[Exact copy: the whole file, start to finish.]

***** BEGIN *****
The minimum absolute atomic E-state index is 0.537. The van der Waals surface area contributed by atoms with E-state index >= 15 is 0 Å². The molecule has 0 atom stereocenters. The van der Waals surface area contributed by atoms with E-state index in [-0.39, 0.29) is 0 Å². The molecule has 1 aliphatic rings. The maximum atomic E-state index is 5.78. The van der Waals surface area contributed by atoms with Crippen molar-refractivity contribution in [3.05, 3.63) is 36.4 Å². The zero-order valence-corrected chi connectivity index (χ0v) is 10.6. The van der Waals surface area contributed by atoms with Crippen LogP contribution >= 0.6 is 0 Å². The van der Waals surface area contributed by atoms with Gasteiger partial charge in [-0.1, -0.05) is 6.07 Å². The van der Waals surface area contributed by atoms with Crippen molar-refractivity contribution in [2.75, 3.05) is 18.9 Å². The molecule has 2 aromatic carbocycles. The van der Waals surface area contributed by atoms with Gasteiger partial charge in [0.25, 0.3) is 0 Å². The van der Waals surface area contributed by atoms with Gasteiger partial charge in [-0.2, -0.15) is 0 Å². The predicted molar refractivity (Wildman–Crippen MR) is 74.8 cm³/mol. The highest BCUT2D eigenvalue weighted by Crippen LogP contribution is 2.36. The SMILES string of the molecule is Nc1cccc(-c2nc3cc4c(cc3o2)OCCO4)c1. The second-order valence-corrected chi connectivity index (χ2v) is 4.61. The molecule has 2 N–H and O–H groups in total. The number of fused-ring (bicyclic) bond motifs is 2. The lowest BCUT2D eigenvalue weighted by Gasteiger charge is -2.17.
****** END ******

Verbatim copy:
The minimum absolute atomic E-state index is 0.537. The van der Waals surface area contributed by atoms with E-state index >= 15 is 0 Å². The molecule has 0 atom stereocenters. The van der Waals surface area contributed by atoms with E-state index in [-0.39, 0.29) is 0 Å². The molecule has 1 aliphatic rings. The maximum atomic E-state index is 5.78. The van der Waals surface area contributed by atoms with Crippen molar-refractivity contribution in [3.05, 3.63) is 36.4 Å². The zero-order valence-corrected chi connectivity index (χ0v) is 10.6. The van der Waals surface area contributed by atoms with Crippen LogP contribution >= 0.6 is 0 Å². The van der Waals surface area contributed by atoms with Gasteiger partial charge in [-0.1, -0.05) is 6.07 Å². The van der Waals surface area contributed by atoms with Crippen molar-refractivity contribution in [2.75, 3.05) is 18.9 Å². The molecule has 2 aromatic carbocycles. The van der Waals surface area contributed by atoms with Gasteiger partial charge in [0.25, 0.3) is 0 Å². The van der Waals surface area contributed by atoms with Gasteiger partial charge in [-0.2, -0.15) is 0 Å². The predicted molar refractivity (Wildman–Crippen MR) is 74.8 cm³/mol. The highest BCUT2D eigenvalue weighted by Crippen LogP contribution is 2.36. The SMILES string of the molecule is Nc1cccc(-c2nc3cc4c(cc3o2)OCCO4)c1. The second-order valence-corrected chi connectivity index (χ2v) is 4.61. The molecule has 2 N–H and O–H groups in total. The number of fused-ring (bicyclic) bond motifs is 2. The lowest BCUT2D eigenvalue weighted by Gasteiger charge is -2.17.